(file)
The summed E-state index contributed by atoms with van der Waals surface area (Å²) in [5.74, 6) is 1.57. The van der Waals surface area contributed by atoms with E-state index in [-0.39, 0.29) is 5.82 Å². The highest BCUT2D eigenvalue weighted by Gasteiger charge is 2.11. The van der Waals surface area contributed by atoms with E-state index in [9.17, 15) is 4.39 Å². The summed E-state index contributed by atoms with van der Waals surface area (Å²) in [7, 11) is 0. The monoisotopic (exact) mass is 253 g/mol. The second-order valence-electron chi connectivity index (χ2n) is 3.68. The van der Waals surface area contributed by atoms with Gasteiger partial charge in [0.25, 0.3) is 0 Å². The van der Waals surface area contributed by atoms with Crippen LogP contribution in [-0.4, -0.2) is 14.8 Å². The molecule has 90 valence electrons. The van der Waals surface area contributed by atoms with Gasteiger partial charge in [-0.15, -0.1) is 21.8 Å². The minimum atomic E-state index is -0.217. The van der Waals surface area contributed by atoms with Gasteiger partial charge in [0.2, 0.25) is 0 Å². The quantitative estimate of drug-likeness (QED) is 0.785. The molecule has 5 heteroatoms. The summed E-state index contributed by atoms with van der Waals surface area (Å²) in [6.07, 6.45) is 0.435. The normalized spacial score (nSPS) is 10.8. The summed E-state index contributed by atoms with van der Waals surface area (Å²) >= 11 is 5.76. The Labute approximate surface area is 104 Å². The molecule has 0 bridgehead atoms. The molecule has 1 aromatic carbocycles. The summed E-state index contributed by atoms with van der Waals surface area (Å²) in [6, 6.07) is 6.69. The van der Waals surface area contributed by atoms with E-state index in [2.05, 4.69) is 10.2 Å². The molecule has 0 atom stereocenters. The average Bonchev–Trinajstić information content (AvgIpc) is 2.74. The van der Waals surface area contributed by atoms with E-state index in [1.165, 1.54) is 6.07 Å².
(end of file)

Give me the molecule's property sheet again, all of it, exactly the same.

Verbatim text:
The summed E-state index contributed by atoms with van der Waals surface area (Å²) in [5.74, 6) is 1.57. The van der Waals surface area contributed by atoms with E-state index in [-0.39, 0.29) is 5.82 Å². The highest BCUT2D eigenvalue weighted by Gasteiger charge is 2.11. The van der Waals surface area contributed by atoms with E-state index in [9.17, 15) is 4.39 Å². The summed E-state index contributed by atoms with van der Waals surface area (Å²) in [7, 11) is 0. The monoisotopic (exact) mass is 253 g/mol. The second-order valence-electron chi connectivity index (χ2n) is 3.68. The van der Waals surface area contributed by atoms with Gasteiger partial charge in [0.25, 0.3) is 0 Å². The van der Waals surface area contributed by atoms with Crippen LogP contribution in [-0.4, -0.2) is 14.8 Å². The molecule has 90 valence electrons. The van der Waals surface area contributed by atoms with Gasteiger partial charge in [-0.15, -0.1) is 21.8 Å². The minimum atomic E-state index is -0.217. The van der Waals surface area contributed by atoms with Gasteiger partial charge in [0.2, 0.25) is 0 Å². The quantitative estimate of drug-likeness (QED) is 0.785. The molecule has 5 heteroatoms. The summed E-state index contributed by atoms with van der Waals surface area (Å²) in [6.07, 6.45) is 0.435. The normalized spacial score (nSPS) is 10.8. The summed E-state index contributed by atoms with van der Waals surface area (Å²) >= 11 is 5.76. The Labute approximate surface area is 104 Å². The molecule has 0 bridgehead atoms. The molecule has 1 aromatic carbocycles. The summed E-state index contributed by atoms with van der Waals surface area (Å²) in [6, 6.07) is 6.69. The van der Waals surface area contributed by atoms with E-state index in [2.05, 4.69) is 10.2 Å². The molecule has 0 atom stereocenters. The average Bonchev–Trinajstić information content (AvgIpc) is 2.74. The van der Waals surface area contributed by atoms with E-state index in [1.165, 1.54) is 6.07 Å².